As Restoration Comedies go, Farquhar's late addition to the canon seems accessible and in many respects rather progressive. His cynicism about the charms of matrimony will resound with many audience members, and the pro-feminist message of being able to love who you wish, with the possibility to escape from an unhappy marriage would have certainly been shocking to his contemporaries.
There is much to praise in Simon Godwin and Patrick Marber's dramaturgy that has helped pull this sometimes saggy text into a stronger context, setting the production firmly in the period where the nature of the comedy and the message resonate the strongest. There is much to juggle in what eventually becomes an ensemble farce, and it's a gift that continues to give right up until the final moments.
We first meet the 'beaux' of the title - Aimwell (a dashing Samuel Barnet) and Archer (an excellent Geoffrey Streatfeild), who poses as his servant. Out of money, the pair are on the prowl for women of means and set their sights on the married Mrs Sullen who is trapped in a loveless relationship, and her sister-in-law Dorinda. As both couples end up falling in love, obstacles to such happy ending continue to grow, including a landlord with a saucy daughter who also has her eyes on Archer, a French Officer who is prisoner at the Inn and a trio of highwaymen who plan to rob the Sullen's estate.
The production takes a while to warm up, with the earlier scenes that shift between a Litchfield Tavern and the home of Mrs Sullen lacking pace, and more importantly, comedy. There is too much groundwork to establish between the characters, with a wider ensemble cast continuing to add to the comedy well into the second act, adding some confusion and extraneous plot additions.
The play feels like an early prototype for the later comedies of Oscar Wilde, with elements of door slamming farce thrown in, giving modern audiences much to relate to within a theatrical context. The piece excels in the wilder moments, with the second act providing much of the quicker, visual humour as the plot accelerates and the overall focus shifts from the granular to a much wider lens.
The language is handled expertly by an outstanding ensemble cast, that will no doubt only settle in with time as the energy and comedy becomes more natural. Susannah Fielding and Pippa Bennett-Warner are suitably coquettish, yet are always in full command of the outcome, providing much of the drive in the courtship as the gentlemen of broken fortune. Rather than coming across as damsels in distress, they are giving full control of the action and instead can be seen to be manipulating the action for their own means, rather than the other way around, which gives this production its edge.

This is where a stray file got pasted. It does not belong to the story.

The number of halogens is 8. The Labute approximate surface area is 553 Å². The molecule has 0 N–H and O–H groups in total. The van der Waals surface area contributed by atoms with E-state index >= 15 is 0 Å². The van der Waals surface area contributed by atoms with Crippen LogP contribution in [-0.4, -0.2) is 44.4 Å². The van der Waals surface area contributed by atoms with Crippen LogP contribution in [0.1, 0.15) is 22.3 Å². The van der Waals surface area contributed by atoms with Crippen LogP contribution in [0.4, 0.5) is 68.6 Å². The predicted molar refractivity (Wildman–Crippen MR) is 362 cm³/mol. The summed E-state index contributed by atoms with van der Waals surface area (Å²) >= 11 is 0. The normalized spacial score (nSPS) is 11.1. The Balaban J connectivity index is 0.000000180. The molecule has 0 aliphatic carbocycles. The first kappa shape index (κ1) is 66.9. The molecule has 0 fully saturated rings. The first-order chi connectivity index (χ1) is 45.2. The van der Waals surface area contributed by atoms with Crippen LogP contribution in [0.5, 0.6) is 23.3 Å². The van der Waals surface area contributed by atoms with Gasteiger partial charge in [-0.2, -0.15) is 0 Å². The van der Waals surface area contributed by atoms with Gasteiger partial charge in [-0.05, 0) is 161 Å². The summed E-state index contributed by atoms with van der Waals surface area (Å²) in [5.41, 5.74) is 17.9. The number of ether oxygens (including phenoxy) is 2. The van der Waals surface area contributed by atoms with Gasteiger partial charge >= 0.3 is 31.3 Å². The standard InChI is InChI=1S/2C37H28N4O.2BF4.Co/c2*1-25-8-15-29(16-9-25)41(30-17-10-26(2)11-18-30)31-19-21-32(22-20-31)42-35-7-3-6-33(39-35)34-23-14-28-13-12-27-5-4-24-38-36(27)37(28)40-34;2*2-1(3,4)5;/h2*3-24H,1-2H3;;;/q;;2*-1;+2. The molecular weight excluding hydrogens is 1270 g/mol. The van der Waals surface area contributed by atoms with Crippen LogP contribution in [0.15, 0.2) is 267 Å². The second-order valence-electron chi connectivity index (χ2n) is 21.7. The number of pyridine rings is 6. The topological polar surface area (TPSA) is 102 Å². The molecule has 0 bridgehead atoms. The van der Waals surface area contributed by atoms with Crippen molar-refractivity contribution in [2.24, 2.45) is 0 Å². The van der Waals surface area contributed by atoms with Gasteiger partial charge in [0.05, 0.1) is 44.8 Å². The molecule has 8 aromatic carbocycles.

Lizzie Clachan's three story set is impressive yet economical, allowing quick shifts between the two primary settings. There are several moments that seem lost on the vast Olivier stage, and I couldn't help think it would have perhaps been more successful as tightly focussed Lyttelton production. In true National Theatre style Godwin makes use of a folk band to add atmosphere and cover the scene changes, ending the comedy with a company period style musical number.
Although at times you wish for a few more laughs, this is an accessible and layered Restoration comedy that has much to enjoy, in part due to the strengths of the cast and the overall energy of this visually appealing production.
"Godwin’s production maintains a perfect balance between serious comment and exuberant fun. Lizzie Clachan’s set switches neatly between a timbered inn and a galleried country house."
Michael Billington for The Guardian
"Still, I suspect the whole thing will “bed in” and grow in zest, confidence and even theatrical camp...A perfectly decent summer romp, then. It could just do with being a bit, well, rompier."
Dominic Cavendish for The Telegraph
"As is almost inevitable with such projects, the pace flags a little at points, but these beaux are well worth hearing out."
Fiona Mountford for The Evening Standard